The gallery at the CCP is open to the public and features an ever-changing exhibit. A portion of CCP's collections is available online via CCP's official website.
Beyond the exhibition program the CCP also offers educational programs, research assistance, a museum store, as well as fellowships and internships (open to students of the University of Arizona). In addition, licensing and reproduction services are available for educators, museums, scholars, and publishers.
The CCP features a 240-seat lecture hall with full audiovisual capability, and is used for various class lectures in the College of Fine Arts.
Ansel Easton Adams was an American landscape photographer and environmentalist known for his black-and-white images of the American West.
Group f/64 was a group founded by seven 20th-century San Francisco Bay Area photographers who shared a common photographic style characterized by sharply focused and carefully framed images seen through a particularly Western (U.S.) viewpoint. In part, they formed in opposition to the pictorialist photographic style that had dominated much of the early 20th century, but moreover, they wanted to promote a new modernist aesthetic that was based on precisely exposed images of natural forms and found objects.
Ernest Bloch was a Swiss-born American composer. Bloch was a pre-eminent artist in his day and left a lasting legacy. He is recognised as one of the greatest Swiss composers in history. As well as producing musical scores, Bloch had an academic career that culminated in his recognition as Professor Emeritus at the University of California, Berkeley in 1952.
Nancy Wynne Newhall was an American photography critic. She is best known for writing the text to accompany photographs by Ansel Adams and Edward Weston, but was also a widely published writer on photography, conservation, and American culture.
Ruth-Marion Baruch (1922–1997) was an American photographer remembered for her pictures of the San Francisco Bay Area in the 1960s. Baruch was in the first class of students at the California School of Fine Arts begun by Ansel Adams and Minor White after World War II. These include a series on the Black Panther Party taken from July to October 1968 in collaboration with photographer Pirkle Jones, and a series on the hippies of Haight-Ashbury. Baruch's photographs were exhibited in Perceptions at the San Francisco Museum of Art in 1954 as well as Edward Steichen's New York Museum of Modern Arts exhibition, The Family of Man in 1955.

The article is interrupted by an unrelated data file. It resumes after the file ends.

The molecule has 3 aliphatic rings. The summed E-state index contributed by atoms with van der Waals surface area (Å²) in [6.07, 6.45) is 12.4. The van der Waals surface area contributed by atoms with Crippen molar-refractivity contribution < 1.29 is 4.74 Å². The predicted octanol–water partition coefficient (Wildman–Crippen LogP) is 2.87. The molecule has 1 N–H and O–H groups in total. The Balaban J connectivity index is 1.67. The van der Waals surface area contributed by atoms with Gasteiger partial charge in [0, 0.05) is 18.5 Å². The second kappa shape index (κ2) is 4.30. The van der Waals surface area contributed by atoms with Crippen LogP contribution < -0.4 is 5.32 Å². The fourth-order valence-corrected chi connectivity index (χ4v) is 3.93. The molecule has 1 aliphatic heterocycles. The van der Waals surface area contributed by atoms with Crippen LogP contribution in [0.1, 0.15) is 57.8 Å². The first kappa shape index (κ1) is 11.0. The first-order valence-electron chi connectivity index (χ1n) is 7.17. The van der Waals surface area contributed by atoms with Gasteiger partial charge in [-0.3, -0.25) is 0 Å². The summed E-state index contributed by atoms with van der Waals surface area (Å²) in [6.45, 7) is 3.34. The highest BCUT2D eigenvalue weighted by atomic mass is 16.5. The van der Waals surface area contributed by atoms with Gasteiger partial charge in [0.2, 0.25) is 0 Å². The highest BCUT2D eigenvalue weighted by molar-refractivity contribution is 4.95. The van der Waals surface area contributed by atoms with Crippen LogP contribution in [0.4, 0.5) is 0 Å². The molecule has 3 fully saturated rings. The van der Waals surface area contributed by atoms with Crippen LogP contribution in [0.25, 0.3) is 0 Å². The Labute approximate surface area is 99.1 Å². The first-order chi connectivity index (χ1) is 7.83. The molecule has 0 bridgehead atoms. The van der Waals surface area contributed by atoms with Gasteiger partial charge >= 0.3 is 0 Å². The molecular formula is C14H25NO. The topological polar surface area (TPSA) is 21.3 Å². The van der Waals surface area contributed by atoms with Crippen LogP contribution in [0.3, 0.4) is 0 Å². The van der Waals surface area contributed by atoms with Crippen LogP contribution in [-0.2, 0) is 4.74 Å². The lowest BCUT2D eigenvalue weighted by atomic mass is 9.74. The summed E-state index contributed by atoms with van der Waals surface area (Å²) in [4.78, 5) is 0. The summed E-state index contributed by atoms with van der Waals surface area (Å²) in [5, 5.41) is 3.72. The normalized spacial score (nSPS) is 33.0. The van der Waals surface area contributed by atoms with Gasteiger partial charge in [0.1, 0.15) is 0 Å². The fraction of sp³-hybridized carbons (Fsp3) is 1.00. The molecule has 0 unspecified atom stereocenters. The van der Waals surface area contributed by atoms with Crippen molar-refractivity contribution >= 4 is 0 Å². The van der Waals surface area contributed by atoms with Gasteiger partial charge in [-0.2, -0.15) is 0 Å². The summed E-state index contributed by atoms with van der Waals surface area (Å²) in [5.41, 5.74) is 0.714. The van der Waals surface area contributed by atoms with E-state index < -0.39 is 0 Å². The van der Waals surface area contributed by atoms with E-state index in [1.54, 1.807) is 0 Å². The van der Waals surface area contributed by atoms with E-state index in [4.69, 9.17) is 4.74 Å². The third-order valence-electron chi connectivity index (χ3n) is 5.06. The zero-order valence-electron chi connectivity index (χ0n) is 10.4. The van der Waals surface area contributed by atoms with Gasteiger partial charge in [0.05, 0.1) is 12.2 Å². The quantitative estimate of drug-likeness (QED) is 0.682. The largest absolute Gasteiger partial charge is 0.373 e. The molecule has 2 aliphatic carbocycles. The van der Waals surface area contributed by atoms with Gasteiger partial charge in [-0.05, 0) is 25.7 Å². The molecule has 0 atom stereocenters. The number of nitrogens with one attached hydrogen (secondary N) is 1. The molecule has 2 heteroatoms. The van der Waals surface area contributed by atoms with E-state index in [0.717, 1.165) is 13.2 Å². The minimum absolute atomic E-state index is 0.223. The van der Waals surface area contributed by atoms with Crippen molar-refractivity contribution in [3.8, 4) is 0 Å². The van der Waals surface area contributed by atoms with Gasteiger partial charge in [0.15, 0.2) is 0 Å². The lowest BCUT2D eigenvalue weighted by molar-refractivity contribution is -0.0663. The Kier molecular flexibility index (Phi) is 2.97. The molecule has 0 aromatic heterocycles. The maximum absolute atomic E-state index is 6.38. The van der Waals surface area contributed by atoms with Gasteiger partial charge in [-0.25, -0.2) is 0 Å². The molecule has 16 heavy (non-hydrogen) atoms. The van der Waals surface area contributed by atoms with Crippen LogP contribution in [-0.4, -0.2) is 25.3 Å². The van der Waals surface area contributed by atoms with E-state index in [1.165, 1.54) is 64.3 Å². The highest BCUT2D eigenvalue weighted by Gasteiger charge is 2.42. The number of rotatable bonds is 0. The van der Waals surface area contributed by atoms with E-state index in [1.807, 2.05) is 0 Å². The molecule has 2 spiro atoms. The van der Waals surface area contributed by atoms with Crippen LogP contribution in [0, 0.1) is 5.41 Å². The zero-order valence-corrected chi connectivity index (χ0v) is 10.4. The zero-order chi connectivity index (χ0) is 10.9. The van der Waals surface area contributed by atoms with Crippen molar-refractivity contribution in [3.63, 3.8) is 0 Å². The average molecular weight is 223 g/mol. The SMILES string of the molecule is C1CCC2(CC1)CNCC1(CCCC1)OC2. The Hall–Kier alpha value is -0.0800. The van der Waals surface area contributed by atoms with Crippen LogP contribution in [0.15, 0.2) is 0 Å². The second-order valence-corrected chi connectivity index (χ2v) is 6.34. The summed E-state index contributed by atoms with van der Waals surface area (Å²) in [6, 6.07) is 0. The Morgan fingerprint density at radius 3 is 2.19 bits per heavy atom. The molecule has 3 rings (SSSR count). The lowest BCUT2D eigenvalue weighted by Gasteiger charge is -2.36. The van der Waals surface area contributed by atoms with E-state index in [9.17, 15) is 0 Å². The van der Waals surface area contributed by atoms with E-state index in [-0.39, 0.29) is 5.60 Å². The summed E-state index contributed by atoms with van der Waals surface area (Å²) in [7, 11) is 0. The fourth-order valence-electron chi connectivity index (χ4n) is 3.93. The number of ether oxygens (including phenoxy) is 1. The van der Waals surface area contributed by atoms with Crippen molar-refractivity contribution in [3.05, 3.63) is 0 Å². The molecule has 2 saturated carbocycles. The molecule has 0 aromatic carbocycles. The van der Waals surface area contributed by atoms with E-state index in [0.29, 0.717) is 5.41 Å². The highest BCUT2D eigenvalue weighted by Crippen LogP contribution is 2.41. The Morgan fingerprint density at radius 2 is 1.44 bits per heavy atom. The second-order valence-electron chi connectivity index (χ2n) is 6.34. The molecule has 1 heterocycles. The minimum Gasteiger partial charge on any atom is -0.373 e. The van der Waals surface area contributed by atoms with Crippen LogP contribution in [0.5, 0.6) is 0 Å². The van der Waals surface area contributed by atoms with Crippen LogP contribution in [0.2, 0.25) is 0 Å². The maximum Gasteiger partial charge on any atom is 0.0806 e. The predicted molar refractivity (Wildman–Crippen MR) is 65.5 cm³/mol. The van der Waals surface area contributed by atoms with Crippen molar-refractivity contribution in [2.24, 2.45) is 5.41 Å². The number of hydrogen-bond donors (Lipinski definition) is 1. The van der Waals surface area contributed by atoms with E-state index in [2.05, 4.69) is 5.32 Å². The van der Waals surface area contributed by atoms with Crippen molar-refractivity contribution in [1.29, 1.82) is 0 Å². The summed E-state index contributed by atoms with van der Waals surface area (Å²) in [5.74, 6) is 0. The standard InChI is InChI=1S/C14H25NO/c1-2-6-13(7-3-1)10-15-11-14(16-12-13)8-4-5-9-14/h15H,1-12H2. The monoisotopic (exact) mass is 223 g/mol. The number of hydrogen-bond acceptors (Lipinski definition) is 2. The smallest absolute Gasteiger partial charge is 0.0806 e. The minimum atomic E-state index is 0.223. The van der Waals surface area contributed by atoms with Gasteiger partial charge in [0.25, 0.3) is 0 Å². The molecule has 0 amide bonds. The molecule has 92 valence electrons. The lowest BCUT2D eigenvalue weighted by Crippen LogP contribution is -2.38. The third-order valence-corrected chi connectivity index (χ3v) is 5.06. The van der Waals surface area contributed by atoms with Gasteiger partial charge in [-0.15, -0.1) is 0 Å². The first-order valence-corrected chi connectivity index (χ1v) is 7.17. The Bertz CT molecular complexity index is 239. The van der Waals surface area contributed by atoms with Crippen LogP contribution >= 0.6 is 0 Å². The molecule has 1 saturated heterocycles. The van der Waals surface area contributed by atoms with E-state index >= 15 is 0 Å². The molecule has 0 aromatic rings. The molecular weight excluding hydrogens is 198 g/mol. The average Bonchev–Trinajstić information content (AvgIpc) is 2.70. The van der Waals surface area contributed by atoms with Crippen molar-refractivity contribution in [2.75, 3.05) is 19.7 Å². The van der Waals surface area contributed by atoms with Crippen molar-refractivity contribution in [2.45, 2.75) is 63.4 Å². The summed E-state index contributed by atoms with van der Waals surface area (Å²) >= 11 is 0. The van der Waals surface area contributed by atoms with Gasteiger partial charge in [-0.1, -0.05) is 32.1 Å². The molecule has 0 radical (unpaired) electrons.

Louise Dahl-Wolfe was an American photographer. She is known primarily for her work for Harper's Bazaar, in association with fashion editor Diana Vreeland.
David Muench is an American landscape and nature photographer known for portraying the American western landscape. He is the primary photographer for more than 60 books and his work appears in many magazines, posters, and private collections.
Sonya Noskowiak was an American photographer and member of the famous San Francisco photography collective Group f/64 that included Ansel Adams and Edward Weston.
Johan Hagemeyer was a Dutch-born horticulturalist and vegetarian who is remembered primarily for being an early 20th century photographer and artistic intellectual.
Alma Ruth Lavenson was an American photographer of the first half of the 20th century. She worked with and was a close friend of Ansel Adams, Imogen Cunningham, Edward Weston and other photographic masters of the period.
Milton Halberstadt (1919–2000) had an illustrious career in fine art and commercial photography that spanned seven decades and left a body of work covering genres from abstract art to commercial photography.